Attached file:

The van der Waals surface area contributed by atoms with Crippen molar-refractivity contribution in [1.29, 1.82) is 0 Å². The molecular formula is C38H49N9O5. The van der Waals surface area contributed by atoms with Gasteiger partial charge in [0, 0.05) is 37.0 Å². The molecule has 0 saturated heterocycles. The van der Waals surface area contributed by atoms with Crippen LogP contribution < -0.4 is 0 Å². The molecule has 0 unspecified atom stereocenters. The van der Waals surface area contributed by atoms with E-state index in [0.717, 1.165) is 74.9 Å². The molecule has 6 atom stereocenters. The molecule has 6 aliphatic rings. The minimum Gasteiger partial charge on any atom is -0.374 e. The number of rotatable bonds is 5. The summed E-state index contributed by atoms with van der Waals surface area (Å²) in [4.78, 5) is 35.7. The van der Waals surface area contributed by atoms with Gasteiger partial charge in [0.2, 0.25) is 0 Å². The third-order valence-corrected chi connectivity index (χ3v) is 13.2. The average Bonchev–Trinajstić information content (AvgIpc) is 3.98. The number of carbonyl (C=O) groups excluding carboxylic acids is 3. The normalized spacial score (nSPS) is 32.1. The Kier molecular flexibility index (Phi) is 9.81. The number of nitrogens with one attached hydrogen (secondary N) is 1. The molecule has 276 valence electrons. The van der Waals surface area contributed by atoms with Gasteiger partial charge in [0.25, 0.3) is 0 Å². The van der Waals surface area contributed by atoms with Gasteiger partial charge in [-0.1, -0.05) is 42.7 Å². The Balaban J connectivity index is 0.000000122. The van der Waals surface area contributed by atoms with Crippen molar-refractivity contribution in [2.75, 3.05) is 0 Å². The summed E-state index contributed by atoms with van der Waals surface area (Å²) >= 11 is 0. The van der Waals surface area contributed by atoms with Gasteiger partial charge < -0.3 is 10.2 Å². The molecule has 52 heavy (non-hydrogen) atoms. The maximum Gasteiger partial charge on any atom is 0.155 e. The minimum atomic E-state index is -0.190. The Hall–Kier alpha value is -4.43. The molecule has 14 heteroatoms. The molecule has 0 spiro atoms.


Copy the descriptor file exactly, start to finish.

The van der Waals surface area contributed by atoms with Crippen molar-refractivity contribution in [1.29, 1.82) is 0 Å². The molecular formula is C38H49N9O5. The van der Waals surface area contributed by atoms with Gasteiger partial charge in [0, 0.05) is 37.0 Å². The molecule has 0 saturated heterocycles. The van der Waals surface area contributed by atoms with Crippen LogP contribution < -0.4 is 0 Å². The molecule has 0 unspecified atom stereocenters. The van der Waals surface area contributed by atoms with E-state index in [0.717, 1.165) is 74.9 Å². The molecule has 6 atom stereocenters. The molecule has 6 aliphatic rings. The minimum Gasteiger partial charge on any atom is -0.374 e. The number of rotatable bonds is 5. The summed E-state index contributed by atoms with van der Waals surface area (Å²) in [4.78, 5) is 35.7. The van der Waals surface area contributed by atoms with Gasteiger partial charge in [0.2, 0.25) is 0 Å². The third-order valence-corrected chi connectivity index (χ3v) is 13.2. The average Bonchev–Trinajstić information content (AvgIpc) is 3.98. The number of carbonyl (C=O) groups excluding carboxylic acids is 3. The normalized spacial score (nSPS) is 32.1. The Kier molecular flexibility index (Phi) is 9.81. The number of nitrogens with one attached hydrogen (secondary N) is 1. The molecule has 276 valence electrons. The van der Waals surface area contributed by atoms with Gasteiger partial charge in [0.25, 0.3) is 0 Å². The van der Waals surface area contributed by atoms with Gasteiger partial charge in [-0.1, -0.05) is 42.7 Å². The Balaban J connectivity index is 0.000000122. The van der Waals surface area contributed by atoms with Crippen molar-refractivity contribution in [2.75, 3.05) is 0 Å². The summed E-state index contributed by atoms with van der Waals surface area (Å²) >= 11 is 0. The van der Waals surface area contributed by atoms with Gasteiger partial charge < -0.3 is 10.2 Å². The molecule has 52 heavy (non-hydrogen) atoms. The maximum Gasteiger partial charge on any atom is 0.155 e. The minimum atomic E-state index is -0.190. The Hall–Kier alpha value is -4.43. The molecule has 14 heteroatoms. The molecule has 0 spiro atoms.